6:30 to 8:30 p.m.
San Fernando Middle School
130 N. Brand Blvd.
San Fernando, CA 91340

Community Organizer: Gabriela Gonzalez

Thursday Apr 15, 2004 _____________________________________________________
• Central Los Angeles Area New Middle School #4
Groundbreaking Ceremony

Please join us to celebrate the groundbreaking of a new community school!

Ceremony will begin at 1 p.m.

Central Los Angeles Area New Middle School #4
3500 South Hill Street
Los Angeles, CA 90071

Community Organizer: Manuel Maldonado

*Dates and times are subject to change.

• Valley Region Middle School #3
Phase II Site Selection Update
Local District B

Your participation is important! Please join at this meeting where we will review:

* Criteria used to select potential sites
* Sites suggested by community and by LAUSD, and
* We will present and discuss the most suitable site(s) for this new school project

6:30 to 8:30 p.m.
Byrd Middle School
9171 Telfair Ave.
Sun Valley, CA 91352

Friday Apr 16, 2004
• The Jack & Denise Smith Library & Community
Center — Mount Washington Elementary School
addition groundbreaking ceremony

Please join us to celebrate the groundbreaking of your
new multi-purpose building!

• smf note: This promises to be the biggest celebration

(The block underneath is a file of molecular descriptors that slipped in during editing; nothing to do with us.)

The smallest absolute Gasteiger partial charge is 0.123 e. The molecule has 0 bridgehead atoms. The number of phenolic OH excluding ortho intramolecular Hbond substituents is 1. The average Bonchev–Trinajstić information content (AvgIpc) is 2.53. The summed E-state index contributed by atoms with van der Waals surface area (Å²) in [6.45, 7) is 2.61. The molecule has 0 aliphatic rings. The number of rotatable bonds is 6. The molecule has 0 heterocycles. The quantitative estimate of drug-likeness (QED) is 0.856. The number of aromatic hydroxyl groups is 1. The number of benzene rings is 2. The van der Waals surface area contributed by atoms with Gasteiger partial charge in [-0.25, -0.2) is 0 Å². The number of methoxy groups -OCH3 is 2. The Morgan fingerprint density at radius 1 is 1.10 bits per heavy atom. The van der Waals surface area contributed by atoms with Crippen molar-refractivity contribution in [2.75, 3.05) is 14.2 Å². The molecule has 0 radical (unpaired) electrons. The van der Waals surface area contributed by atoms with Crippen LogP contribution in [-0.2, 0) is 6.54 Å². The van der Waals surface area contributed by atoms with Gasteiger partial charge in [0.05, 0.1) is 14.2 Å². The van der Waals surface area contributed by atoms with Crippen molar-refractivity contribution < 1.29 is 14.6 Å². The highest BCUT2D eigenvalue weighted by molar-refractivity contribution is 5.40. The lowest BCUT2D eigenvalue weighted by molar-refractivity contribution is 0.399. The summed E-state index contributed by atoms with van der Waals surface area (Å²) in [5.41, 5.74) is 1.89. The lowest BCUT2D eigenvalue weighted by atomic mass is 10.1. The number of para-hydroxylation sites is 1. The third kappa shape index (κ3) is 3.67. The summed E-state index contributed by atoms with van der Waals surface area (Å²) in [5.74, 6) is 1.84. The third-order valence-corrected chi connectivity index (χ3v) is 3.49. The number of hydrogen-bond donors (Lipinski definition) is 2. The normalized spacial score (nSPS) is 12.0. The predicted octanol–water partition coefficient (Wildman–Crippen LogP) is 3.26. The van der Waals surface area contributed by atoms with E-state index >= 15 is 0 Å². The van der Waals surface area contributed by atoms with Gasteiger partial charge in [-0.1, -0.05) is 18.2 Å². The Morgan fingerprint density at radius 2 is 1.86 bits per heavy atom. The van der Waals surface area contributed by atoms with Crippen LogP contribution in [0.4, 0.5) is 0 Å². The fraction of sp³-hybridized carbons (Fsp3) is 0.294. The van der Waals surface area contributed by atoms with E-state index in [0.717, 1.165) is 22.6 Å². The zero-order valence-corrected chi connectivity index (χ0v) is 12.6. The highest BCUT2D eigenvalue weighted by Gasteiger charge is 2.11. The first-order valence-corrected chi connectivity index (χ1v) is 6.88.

of any LAUSD groundbreaking to date!

Join LAUSD, the Mount Washington community and
the entire city of LA as we Celebrate the Lives of Jack &
Denny Smith.

The late Jack Smith celebrated LA as LA's voice and
conscience as a newspaper columnist - with quiet, wry wit, writing the truth so one could see the twinkle in his eye. His wife Denny continues his legacy in supporting, building and endowing school libraries throughout LAUSD.

The Mount Washington Community was worked long
and hard – often in opposition but ultimately together –
with district and city, county, state and national
officials to build this library and community center –
the shared vision of Jack and Denny Smith – a focus for children’s literacy and community involvement.

Ceremony will begin at 1:30 p.m.
• Parking will be at a premium! Please carpool and/or
walk if you can!

*Dates and times are subject to change.
Phone: 212.241.4700
Phone: 213.633.7616


4LAKids Book Club for April & May – LETTERS TO THE NEXT PRESIDENT: What We Can do about the Real Crisis in Public Education
Carl Glickman, Editor, Prologue by Bill Cosby,